In 1969, I believed that if you presented your case to people in authority and you had a good case you might persuade them. I came to see authority didn't listen to reason.
Take Vietnam; it didn't make any difference how many people came out to protest, the government ignored them. And it was clear the South African government wasn't going to listen to reason. It wasn't going to play sport by the rules, where the best man or woman is allowed to win. People of different races weren't allowed to compete. We realised we'd also have to go outside the rules.
By the end of 1970, I'd become an active protester, willing to do non-violent civil disobedience. I was willing to break the law, to be arrested and go to court.
Why did you resort to civil disobedience?
We'd abandoned working through the normal channels of protest because they weren't working.
What was your approach to violence?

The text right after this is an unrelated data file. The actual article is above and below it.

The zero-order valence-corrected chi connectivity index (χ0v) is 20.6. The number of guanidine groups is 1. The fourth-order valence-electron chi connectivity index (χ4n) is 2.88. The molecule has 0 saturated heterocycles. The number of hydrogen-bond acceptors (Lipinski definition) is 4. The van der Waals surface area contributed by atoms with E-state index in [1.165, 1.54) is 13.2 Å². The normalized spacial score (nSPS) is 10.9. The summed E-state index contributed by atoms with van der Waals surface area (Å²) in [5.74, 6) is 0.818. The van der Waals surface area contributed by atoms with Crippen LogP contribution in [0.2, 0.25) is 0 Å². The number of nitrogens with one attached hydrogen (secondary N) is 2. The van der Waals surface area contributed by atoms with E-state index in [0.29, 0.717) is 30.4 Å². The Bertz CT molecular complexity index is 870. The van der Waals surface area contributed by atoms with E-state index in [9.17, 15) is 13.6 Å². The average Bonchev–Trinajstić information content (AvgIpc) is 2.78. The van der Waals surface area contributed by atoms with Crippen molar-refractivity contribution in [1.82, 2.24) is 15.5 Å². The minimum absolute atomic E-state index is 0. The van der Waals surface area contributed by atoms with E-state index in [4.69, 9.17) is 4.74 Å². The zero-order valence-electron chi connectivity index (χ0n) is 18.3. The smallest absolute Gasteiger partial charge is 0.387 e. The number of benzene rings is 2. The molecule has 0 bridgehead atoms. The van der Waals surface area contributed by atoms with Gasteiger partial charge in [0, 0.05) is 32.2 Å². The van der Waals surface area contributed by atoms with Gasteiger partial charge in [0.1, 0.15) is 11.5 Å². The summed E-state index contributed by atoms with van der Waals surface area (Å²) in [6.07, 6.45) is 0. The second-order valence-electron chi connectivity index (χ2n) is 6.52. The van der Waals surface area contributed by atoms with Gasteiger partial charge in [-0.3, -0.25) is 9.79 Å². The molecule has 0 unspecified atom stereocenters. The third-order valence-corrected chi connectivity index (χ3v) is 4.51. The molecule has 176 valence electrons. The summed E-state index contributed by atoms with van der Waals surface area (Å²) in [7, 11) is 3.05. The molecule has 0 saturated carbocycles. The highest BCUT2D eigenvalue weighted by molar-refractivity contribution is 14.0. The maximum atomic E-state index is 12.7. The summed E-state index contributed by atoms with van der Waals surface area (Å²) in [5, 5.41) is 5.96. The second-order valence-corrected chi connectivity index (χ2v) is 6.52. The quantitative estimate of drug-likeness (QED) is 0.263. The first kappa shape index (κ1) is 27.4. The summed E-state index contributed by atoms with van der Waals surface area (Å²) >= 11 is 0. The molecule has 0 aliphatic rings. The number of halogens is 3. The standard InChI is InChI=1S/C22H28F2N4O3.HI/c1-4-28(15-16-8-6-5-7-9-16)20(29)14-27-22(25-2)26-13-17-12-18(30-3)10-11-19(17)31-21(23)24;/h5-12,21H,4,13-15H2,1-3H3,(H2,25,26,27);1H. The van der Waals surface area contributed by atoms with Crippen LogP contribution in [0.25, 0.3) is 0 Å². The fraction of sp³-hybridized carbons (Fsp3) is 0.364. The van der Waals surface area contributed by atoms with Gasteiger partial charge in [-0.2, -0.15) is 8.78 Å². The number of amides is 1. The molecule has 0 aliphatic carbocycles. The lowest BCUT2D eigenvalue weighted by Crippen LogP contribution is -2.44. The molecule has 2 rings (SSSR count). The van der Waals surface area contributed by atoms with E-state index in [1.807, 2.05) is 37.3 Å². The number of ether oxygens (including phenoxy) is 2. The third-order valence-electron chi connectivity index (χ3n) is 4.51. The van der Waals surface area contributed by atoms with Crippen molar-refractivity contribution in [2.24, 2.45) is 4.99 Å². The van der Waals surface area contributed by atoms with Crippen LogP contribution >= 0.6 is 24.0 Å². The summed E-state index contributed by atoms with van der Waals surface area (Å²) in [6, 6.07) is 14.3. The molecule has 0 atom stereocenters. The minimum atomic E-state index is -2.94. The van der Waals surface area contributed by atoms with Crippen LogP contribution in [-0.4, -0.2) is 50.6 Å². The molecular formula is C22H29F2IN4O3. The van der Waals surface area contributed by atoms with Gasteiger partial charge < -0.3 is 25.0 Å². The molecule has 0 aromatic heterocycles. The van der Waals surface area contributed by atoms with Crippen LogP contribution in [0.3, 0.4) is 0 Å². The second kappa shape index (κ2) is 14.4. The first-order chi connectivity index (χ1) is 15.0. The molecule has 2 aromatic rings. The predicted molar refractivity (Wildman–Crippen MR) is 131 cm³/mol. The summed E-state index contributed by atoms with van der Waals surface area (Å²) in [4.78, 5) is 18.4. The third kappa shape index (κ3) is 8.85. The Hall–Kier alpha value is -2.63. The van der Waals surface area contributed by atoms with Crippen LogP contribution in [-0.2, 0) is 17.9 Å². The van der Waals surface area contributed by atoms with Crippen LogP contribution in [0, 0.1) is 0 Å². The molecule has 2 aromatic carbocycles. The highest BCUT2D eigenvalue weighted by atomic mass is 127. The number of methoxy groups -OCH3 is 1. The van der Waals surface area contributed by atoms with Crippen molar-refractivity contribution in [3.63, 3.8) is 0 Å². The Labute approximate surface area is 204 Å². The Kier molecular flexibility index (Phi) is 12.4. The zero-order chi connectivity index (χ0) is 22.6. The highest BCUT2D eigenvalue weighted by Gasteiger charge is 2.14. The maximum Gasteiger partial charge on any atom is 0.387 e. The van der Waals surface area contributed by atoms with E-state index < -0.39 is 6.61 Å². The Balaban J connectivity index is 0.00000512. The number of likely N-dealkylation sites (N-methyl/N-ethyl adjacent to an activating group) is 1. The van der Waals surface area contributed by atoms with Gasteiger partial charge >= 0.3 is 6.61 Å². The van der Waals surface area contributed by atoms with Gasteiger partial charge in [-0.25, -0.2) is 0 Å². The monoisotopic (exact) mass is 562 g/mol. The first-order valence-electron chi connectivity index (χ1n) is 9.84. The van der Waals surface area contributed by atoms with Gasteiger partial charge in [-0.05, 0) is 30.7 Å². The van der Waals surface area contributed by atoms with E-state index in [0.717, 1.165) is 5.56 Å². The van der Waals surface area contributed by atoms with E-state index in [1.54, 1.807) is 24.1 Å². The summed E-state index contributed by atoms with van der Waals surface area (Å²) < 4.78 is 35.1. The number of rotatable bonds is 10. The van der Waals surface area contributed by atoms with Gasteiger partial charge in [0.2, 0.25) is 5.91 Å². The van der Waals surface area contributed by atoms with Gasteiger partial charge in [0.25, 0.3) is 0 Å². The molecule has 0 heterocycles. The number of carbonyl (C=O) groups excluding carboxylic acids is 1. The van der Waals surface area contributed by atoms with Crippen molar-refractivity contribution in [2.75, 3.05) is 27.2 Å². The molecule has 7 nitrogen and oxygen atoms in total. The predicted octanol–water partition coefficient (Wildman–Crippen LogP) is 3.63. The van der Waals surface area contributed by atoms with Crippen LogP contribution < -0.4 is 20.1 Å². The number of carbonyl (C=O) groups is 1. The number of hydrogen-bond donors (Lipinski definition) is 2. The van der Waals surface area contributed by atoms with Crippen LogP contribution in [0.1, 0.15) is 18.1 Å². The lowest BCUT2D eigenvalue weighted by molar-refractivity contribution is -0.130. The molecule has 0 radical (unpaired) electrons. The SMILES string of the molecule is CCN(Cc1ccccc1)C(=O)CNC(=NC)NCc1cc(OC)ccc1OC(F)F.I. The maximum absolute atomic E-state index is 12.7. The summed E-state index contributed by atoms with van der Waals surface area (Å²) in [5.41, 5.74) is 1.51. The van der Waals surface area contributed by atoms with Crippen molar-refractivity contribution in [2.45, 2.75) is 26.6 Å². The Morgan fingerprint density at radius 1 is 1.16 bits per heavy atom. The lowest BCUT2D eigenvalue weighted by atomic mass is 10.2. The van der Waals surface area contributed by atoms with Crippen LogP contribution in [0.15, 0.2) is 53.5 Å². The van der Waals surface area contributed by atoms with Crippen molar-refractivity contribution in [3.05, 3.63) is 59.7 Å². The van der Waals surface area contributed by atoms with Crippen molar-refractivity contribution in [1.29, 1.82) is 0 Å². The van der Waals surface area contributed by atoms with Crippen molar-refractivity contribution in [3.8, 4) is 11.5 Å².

We were a movement that believed in civil disobedience. We didn't believe in violence. We were fighting a system that was based on violence. We would go out of our way to avoid violence but, if we were attacked, we would defend ourselves.
Were you ever arrested?
Yes. I was charged with throwing an orange at one of the matches. The charge was later dropped.
Were you aware that you were under observation by ASIO?
We presumed some level of surveillance was going on.
Did that affect your activities?
We acted on that presumption.
Getting back to the movement, what were its objectives?
We were trying to make it impossible for matches to continue. We were engaged in direct action not symbolic action and to make it impossible for sport with apartheid to continue.
It was clear that sport, in particular cricket and rugby, were important elements in white South African society, and that targeting South African sport could be a means by which white South Africans could be made aware of political repression as well as human rights' violations going on in their country. As well as this, we were part of a global solidarity that was fighting apartheid, and the movement had decided to focus on sport.
Why do you think the movement took off?